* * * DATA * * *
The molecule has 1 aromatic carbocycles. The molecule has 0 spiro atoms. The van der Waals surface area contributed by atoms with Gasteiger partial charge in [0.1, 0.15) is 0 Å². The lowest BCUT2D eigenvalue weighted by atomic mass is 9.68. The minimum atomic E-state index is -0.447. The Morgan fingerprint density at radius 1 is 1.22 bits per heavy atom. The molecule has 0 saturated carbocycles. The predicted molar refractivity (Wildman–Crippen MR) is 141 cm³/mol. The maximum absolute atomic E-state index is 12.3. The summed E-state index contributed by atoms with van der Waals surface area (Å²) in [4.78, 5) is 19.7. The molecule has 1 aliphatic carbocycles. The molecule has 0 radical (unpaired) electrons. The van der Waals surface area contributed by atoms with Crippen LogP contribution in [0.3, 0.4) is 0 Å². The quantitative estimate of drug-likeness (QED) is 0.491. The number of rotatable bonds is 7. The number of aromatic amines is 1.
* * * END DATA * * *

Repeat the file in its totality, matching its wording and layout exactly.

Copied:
The molecule has 1 aromatic carbocycles. The molecule has 0 spiro atoms. The van der Waals surface area contributed by atoms with Gasteiger partial charge in [0.1, 0.15) is 0 Å². The lowest BCUT2D eigenvalue weighted by atomic mass is 9.68. The minimum atomic E-state index is -0.447. The Morgan fingerprint density at radius 1 is 1.22 bits per heavy atom. The molecule has 0 saturated carbocycles. The predicted molar refractivity (Wildman–Crippen MR) is 141 cm³/mol. The maximum absolute atomic E-state index is 12.3. The summed E-state index contributed by atoms with van der Waals surface area (Å²) in [4.78, 5) is 19.7. The molecule has 1 aliphatic carbocycles. The molecule has 0 radical (unpaired) electrons. The van der Waals surface area contributed by atoms with Crippen LogP contribution in [0.3, 0.4) is 0 Å². The quantitative estimate of drug-likeness (QED) is 0.491. The number of rotatable bonds is 7. The number of aromatic amines is 1.